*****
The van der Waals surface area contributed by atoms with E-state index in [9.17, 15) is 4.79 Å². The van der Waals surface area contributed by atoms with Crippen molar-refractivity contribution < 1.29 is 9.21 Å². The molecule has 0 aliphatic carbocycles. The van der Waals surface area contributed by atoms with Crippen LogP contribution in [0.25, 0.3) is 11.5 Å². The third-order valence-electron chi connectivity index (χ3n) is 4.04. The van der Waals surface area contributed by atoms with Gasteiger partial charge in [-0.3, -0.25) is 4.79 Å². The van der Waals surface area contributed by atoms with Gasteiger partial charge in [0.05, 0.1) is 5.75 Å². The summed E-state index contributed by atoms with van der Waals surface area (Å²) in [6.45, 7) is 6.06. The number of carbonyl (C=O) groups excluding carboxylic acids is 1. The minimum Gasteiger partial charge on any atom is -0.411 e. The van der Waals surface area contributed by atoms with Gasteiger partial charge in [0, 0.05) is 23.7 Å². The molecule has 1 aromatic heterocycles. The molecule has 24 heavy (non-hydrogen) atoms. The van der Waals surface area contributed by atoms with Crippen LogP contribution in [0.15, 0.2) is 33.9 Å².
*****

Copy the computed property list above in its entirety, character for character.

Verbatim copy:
The van der Waals surface area contributed by atoms with E-state index in [9.17, 15) is 4.79 Å². The van der Waals surface area contributed by atoms with Crippen molar-refractivity contribution < 1.29 is 9.21 Å². The molecule has 0 aliphatic carbocycles. The van der Waals surface area contributed by atoms with Crippen LogP contribution in [0.25, 0.3) is 11.5 Å². The third-order valence-electron chi connectivity index (χ3n) is 4.04. The van der Waals surface area contributed by atoms with Gasteiger partial charge in [-0.3, -0.25) is 4.79 Å². The van der Waals surface area contributed by atoms with Gasteiger partial charge in [0.05, 0.1) is 5.75 Å². The summed E-state index contributed by atoms with van der Waals surface area (Å²) in [6.45, 7) is 6.06. The number of carbonyl (C=O) groups excluding carboxylic acids is 1. The minimum Gasteiger partial charge on any atom is -0.411 e. The van der Waals surface area contributed by atoms with Gasteiger partial charge in [0, 0.05) is 23.7 Å². The molecule has 1 aromatic heterocycles. The molecule has 24 heavy (non-hydrogen) atoms. The van der Waals surface area contributed by atoms with Crippen LogP contribution in [0.15, 0.2) is 33.9 Å².